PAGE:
79 Richardson, Mary Tudor, p. 80.
80 Sadlack, The French Queen’s Letters, pp. 73–4.
81 Giry-Deloison, C., ‘“Une haquenée . . . pour le porter bientost et plus doucement en enfer ou en paradis”: The French and Mary Tudor’s Marriage to Louis XII in 1514’, in D. Grummitt (ed.), The English Experience in France c. 1450–1558: War, Diplomacy, and Cultural Exchange (Aldershot, 2002), pp. 132–134 Google Scholar.
82 The Boulogne entry is described in Leest, Jacques, Entrée solennelle de Marie d’Angleterre seconde femme de Louis XII en la ville de Boulogne le . . . septembre 1514, ed. Abbé D. Haigneré (Almanach de Boulogne; Boulogne, 1863), pp. 85–90 Google Scholar. Haigneré republished Leest’s account in ‘Réception solennelle de Marie d’Angleterre à Boulogne’, Recueil historique du Boulonnais (notices, articles, éphémérides), 1845–1893, III (Boulogne-sur-mer, 1899), pp. 71–5. The account of the Montreuil entry appears in F. Wormald, ‘The Solemn Entry of Mary Tudor to Montreuil-sur-mer in 1514’, in Conway Davies, J. (ed.), Studies Presented to Sir Hilary Jenkinson (London, 1957), pp. 471–479 Google Scholar. Several archival and published accounts of the entries into Abbeville and Paris are summarised in Giry-Deloison, ‘“Une haquenée”’, pp. 139–43.
83 Giry-Deloison, ‘“Une haquenée”’, pp. 152–8. The following two paragraphs summarise and closely paraphrase Giry-Deloison’s superb analysis of Mary’s four entries. For additional insight into Mary’s preparations for France, and the specific circumstances surrounding her trip in Oct. 1514, see also Sadlack, The French Queen’s Letters.
84 Chevalier, U., Repertorium hymnologicum: Catalogue des chants, hymnes, proses, sequences, tropes en usage de l’église latine depuis les origines jusqu’à nos jours (Louvain, 1892–1912)Google Scholar, iii, no. 25737, iv, no. 36836.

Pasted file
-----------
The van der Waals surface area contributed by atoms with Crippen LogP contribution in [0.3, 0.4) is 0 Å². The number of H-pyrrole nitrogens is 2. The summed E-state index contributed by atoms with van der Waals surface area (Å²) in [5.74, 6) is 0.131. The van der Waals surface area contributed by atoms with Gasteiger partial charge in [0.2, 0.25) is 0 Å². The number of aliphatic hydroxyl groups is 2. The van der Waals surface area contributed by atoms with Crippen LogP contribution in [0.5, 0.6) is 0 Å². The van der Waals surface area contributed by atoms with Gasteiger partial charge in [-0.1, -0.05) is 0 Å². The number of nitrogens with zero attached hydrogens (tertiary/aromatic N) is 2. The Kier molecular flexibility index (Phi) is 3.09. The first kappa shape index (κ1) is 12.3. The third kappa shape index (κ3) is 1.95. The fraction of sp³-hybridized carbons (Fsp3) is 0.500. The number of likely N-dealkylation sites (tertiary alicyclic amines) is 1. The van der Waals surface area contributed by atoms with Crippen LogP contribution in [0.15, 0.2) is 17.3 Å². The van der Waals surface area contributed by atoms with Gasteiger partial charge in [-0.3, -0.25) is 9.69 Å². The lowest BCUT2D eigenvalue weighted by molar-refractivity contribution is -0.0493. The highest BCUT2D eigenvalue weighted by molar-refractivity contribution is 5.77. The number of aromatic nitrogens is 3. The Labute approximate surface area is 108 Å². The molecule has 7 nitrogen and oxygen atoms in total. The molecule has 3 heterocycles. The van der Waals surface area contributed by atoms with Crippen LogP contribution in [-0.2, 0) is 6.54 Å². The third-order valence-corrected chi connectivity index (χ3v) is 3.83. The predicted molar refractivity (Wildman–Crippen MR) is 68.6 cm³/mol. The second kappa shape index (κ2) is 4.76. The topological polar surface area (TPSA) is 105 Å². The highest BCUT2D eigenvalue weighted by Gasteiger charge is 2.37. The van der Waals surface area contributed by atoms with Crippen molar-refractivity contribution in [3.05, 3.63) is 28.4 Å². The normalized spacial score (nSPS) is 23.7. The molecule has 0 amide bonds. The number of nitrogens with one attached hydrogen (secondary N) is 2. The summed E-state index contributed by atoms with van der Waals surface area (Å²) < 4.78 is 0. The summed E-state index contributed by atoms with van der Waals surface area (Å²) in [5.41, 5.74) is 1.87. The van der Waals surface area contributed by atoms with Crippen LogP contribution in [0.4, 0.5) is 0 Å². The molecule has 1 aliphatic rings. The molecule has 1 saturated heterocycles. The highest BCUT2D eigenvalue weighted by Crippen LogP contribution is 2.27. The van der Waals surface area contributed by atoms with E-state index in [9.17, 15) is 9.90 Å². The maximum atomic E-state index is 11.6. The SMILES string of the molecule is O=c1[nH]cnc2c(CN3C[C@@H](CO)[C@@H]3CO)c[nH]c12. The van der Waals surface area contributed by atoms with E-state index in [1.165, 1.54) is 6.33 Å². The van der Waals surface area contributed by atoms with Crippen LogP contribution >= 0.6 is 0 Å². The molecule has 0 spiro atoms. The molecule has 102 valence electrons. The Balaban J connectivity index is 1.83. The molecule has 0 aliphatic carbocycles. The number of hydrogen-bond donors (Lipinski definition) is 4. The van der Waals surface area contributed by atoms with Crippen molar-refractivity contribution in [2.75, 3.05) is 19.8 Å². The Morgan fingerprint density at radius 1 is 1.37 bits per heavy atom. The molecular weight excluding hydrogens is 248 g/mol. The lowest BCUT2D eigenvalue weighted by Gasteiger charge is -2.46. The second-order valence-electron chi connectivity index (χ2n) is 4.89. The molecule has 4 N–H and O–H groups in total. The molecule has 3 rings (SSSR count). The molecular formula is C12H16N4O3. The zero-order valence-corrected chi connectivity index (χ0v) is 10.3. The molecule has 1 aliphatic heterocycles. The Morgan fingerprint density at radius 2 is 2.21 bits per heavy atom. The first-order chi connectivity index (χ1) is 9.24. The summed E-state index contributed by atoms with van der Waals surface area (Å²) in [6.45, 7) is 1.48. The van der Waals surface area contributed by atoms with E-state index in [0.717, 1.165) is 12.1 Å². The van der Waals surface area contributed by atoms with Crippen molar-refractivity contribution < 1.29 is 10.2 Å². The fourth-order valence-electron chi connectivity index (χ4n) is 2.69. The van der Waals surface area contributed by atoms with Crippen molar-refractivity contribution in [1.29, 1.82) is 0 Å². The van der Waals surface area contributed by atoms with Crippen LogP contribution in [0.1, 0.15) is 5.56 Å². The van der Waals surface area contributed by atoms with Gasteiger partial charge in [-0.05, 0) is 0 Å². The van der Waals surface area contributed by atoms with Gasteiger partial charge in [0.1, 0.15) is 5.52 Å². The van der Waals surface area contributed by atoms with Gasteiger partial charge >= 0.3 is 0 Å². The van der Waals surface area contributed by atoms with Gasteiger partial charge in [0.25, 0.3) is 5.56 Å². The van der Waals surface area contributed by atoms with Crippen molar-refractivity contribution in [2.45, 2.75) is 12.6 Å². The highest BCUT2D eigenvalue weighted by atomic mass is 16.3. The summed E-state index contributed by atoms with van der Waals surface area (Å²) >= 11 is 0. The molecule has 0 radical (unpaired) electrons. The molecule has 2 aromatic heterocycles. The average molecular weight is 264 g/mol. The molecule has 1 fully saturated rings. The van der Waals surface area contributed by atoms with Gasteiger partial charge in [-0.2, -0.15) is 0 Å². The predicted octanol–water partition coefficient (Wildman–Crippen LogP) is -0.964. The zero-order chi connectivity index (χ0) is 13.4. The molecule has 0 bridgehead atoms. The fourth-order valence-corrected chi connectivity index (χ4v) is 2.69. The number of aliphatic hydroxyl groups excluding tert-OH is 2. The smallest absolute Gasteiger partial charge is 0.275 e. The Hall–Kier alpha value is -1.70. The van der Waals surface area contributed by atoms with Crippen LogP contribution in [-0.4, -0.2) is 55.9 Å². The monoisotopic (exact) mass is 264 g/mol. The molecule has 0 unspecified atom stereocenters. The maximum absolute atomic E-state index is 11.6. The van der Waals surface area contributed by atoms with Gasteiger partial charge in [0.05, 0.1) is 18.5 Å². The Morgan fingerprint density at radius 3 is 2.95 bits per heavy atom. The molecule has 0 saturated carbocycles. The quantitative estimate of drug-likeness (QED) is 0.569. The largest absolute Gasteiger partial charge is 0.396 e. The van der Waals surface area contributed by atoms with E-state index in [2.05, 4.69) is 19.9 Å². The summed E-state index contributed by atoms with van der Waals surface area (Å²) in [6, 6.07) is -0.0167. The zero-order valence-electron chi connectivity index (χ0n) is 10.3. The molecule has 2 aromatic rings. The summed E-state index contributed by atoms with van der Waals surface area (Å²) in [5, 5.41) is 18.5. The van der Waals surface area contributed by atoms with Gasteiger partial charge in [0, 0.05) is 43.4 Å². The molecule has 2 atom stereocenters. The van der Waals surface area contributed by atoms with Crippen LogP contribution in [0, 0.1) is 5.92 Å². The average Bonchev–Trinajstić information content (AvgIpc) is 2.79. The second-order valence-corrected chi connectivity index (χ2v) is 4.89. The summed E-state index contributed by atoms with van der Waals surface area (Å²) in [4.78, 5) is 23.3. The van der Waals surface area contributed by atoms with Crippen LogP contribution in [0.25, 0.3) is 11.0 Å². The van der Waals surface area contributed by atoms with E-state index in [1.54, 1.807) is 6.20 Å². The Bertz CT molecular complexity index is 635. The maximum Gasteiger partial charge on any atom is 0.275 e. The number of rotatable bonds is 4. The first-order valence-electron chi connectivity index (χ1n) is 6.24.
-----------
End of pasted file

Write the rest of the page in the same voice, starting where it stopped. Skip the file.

85 Gringore, Les Entrées royales, p. 132.
86 Giry-Deloison,‘“Une hacquenée”’, p. 157.
87 British Library, Cotton MS Vespasian B II has been edited and discussed in Baskervill, C. R., Pierre Gringore’s Pageants for the Entry of Mary Tudor into Paris: An Unpublished Manuscript (Chicago, 1934)Google Scholar. Baskervill states that the MS returned to England with Mary on p. x.
88 The following summary is drawn from the French original in Baskervill, Pierre Gringore’s Pageants, p. 12.
89 Sébillot, Le Folk-lore de France, iii, pp. 304, 278.
91 Cazaux, La Musique, p. 343.
92 The entry in AN KK 89, fols. 59r–v reads as follows: ‘A lui pour avoir faict de ___ aulnes de fin drap noir cinq robbes et cinq chapperons de dueil pour cinq des petitz chantres de la maison et chappelle dud feu sr estans soubz maistre Hillaire, qui est pour chacun robbe et chapperon au feur de xx st vallent la somme de c sts.’
93 During the late fifteenth and early sixteenth centuries music directors of the chapelle du roi such as Ockeghem, Longueval and Bernonneau bore several titles, one of which was ‘conseiller du roi’.
94 A newly uncovered archival notice indicating that Hilaire Bernonneau died in 1524 recently has come to light. Documents in the Archives Départementales of Vienne, série G (clergé séculier) note that ‘Hilaire Béronneau’ served as the Dean of the cathedral of St-Pierre-le-Grand in Poitiers from 1511 until his death in 1524. The catalogue entry for these records reads as follows: ‘1511–1524.—Hilaire Béronneau. Le Gallia ne l’a pas connu. La date de sa mort, arrivée en 1524, nous est donnée dans une réintégrande en la possession du doyenné de l’Église de Poitiers pour Mre Bertrand de Kneringhen, faite par le lieutenant général de la sénéchaussée de Poitiers, du 21 mars 1537 (Arch. de la Vienne, G 181 et 189)’ (Inventaire-sommaire des archives départementales antérieures à 1790. Vienne. Archives ecclésiastiques, Série G. – nos. 1 à 1343, ed. L. Rédet et A. Richard. Tome premier (Poitiers, 1883], i, pp. viii–ix). This information neatly dovetails with documents discovered in the Vatican archives by Richard Sherr concerning Bernonneau’s acquisition of this benefice (Sherr, ‘The Membership of the Chapels’, p. 64). The Inventaire-sommaire notes that Bernonneau was preceded as Dean by two other individuals with close ties to the French royal court, Olivier de Pontbriant, who worked as the Dean in Poitiers from 1456 to 1505 and concurrently served as the treasurer of the Sainte-Chapelle du Palais in Paris starting in 1476, and Aymar Gouffier, brother of Guillaume Gouffier (c. 1488–1525), one of the most influential figures at the French royal court in the early years of Francis I’s reign, who held the deanship from 1505 to 1511.